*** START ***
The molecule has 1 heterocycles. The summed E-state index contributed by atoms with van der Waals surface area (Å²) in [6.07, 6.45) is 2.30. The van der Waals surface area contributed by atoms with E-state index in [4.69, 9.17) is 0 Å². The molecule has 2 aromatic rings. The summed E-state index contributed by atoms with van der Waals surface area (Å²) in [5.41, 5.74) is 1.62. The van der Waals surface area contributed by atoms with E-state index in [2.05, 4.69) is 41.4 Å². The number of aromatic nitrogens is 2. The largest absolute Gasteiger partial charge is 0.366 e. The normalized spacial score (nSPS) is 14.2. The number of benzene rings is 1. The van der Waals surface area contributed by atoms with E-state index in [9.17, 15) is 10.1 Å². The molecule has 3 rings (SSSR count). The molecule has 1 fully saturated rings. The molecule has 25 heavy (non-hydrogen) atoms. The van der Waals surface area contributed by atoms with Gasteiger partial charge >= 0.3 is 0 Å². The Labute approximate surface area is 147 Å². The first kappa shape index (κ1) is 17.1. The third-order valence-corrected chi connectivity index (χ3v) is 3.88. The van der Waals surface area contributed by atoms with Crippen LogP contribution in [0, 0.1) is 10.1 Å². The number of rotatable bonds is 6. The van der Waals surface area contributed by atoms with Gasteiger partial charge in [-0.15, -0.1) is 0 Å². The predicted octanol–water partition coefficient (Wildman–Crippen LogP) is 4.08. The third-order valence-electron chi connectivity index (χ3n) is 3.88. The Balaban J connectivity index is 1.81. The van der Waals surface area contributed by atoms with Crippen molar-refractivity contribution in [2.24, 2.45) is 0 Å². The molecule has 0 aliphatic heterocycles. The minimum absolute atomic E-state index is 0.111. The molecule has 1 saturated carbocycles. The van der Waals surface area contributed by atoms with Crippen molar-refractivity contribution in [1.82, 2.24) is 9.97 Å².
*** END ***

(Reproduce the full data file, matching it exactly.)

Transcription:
The molecule has 1 heterocycles. The summed E-state index contributed by atoms with van der Waals surface area (Å²) in [6.07, 6.45) is 2.30. The van der Waals surface area contributed by atoms with E-state index in [4.69, 9.17) is 0 Å². The molecule has 2 aromatic rings. The summed E-state index contributed by atoms with van der Waals surface area (Å²) in [5.41, 5.74) is 1.62. The van der Waals surface area contributed by atoms with E-state index in [2.05, 4.69) is 41.4 Å². The number of aromatic nitrogens is 2. The largest absolute Gasteiger partial charge is 0.366 e. The normalized spacial score (nSPS) is 14.2. The number of benzene rings is 1. The van der Waals surface area contributed by atoms with E-state index in [9.17, 15) is 10.1 Å². The molecule has 3 rings (SSSR count). The molecule has 1 fully saturated rings. The molecule has 25 heavy (non-hydrogen) atoms. The van der Waals surface area contributed by atoms with Gasteiger partial charge >= 0.3 is 0 Å². The Labute approximate surface area is 147 Å². The first kappa shape index (κ1) is 17.1. The third-order valence-corrected chi connectivity index (χ3v) is 3.88. The van der Waals surface area contributed by atoms with Crippen LogP contribution in [0, 0.1) is 10.1 Å². The number of rotatable bonds is 6. The van der Waals surface area contributed by atoms with Gasteiger partial charge in [-0.15, -0.1) is 0 Å². The predicted octanol–water partition coefficient (Wildman–Crippen LogP) is 4.08. The third-order valence-electron chi connectivity index (χ3n) is 3.88. The Balaban J connectivity index is 1.81. The van der Waals surface area contributed by atoms with Crippen molar-refractivity contribution in [2.24, 2.45) is 0 Å². The molecule has 0 aliphatic heterocycles. The minimum absolute atomic E-state index is 0.111. The molecule has 1 saturated carbocycles. The van der Waals surface area contributed by atoms with Crippen molar-refractivity contribution in [1.82, 2.24) is 9.97 Å².